TO DESTROY OR TO PRESERVE? MONUMENTS, LAW AND DEMOCRACY IN EUROPE (MELoDYE)
When the past is contested, the monuments are the first to be destroyed. Over centuries, the totalitarian regimes removed the monuments they did not agree with. Should the democracies then follow this path?
MELoDYE is original in its approach, noble and ambitious in its goal: (i) it uses monuments as a lens to analyze current memory conflicts and wars in Europe; (ii) it challenges the existing concept of public commemoration and European memory policies; (iii) it elaborates a set of constitutional principles – mnemoconstitutionalism – with regard to monuments. T
MELoDYE is the first attempt to think about monuments and their controversies in the context of democracy and the rule of law to answer the questions:
•How should the commemorative symbols be constructed, maintained, or revised to ensure free speech and European solidarity?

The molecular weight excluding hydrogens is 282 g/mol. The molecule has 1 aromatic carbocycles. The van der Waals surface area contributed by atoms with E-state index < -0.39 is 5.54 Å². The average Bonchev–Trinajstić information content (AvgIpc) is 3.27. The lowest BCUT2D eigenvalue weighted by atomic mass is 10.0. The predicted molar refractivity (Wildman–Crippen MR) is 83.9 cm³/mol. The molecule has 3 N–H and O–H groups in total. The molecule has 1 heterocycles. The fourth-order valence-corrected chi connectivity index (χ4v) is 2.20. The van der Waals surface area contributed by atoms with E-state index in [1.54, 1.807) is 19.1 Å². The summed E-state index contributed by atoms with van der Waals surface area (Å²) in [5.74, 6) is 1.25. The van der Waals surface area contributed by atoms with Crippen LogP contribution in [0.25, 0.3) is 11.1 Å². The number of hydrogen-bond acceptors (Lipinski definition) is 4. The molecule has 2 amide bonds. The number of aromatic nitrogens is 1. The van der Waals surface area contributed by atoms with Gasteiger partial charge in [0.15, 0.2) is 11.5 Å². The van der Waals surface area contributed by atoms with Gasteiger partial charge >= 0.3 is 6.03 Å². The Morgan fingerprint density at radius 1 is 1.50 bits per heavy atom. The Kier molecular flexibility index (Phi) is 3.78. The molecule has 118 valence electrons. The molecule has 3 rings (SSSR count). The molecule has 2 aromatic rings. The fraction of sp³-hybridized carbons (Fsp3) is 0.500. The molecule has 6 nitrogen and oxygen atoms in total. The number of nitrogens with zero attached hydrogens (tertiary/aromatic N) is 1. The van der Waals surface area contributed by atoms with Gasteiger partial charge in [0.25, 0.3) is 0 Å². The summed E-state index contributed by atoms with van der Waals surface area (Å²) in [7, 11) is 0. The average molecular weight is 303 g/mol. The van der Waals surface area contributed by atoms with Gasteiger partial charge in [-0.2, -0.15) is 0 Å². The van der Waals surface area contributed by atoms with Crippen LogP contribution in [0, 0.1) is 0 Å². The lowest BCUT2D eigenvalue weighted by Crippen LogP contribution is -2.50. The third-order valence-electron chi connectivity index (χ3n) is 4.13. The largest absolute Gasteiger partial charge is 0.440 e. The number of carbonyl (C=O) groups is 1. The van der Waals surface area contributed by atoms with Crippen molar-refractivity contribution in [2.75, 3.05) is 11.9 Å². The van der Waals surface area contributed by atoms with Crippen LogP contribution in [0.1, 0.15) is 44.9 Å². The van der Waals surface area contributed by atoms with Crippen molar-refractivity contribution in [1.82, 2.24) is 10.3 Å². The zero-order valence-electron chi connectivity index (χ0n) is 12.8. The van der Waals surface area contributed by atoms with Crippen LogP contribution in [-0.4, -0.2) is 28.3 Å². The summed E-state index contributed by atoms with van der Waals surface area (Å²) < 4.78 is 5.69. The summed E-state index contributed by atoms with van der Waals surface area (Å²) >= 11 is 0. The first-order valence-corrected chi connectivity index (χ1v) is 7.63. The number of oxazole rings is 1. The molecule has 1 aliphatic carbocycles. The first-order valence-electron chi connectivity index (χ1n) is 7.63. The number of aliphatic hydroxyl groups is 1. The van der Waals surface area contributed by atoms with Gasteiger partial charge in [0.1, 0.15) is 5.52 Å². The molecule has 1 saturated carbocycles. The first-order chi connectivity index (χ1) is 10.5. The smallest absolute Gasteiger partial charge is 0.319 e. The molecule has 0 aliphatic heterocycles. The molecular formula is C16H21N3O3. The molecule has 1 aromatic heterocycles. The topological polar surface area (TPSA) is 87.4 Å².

•What should be the legal standards for memory policies and public commemorative practices in a democracy?
To tackle these questions MELoDYE, first, maps the controversies around the monuments and provides a taxonomy of the main European memory conflicts and memory wars. It examines methods of national memory policies and commemorative practices to figure out how the states chose historical narratives and heroes to be honored with the erection of a monument. Then, it considers legislation and administrative practices related to the monuments. It scrutinizes the actors which make decisions on monuments as well as the legal and administrative procedures behind these decisions. Finally, MELoDYE examines the ways in which memory policies related to monuments may be revised to meet demands of a democratic society. It criticizes politization and populist use of history. In the last step, the project elaborates a set of democratic principles – mnemoconstitutionalism – to guide monument-related decisions to ensure democracy, the rule of law and historical reconciliation.
Fields of science
Call for proposal
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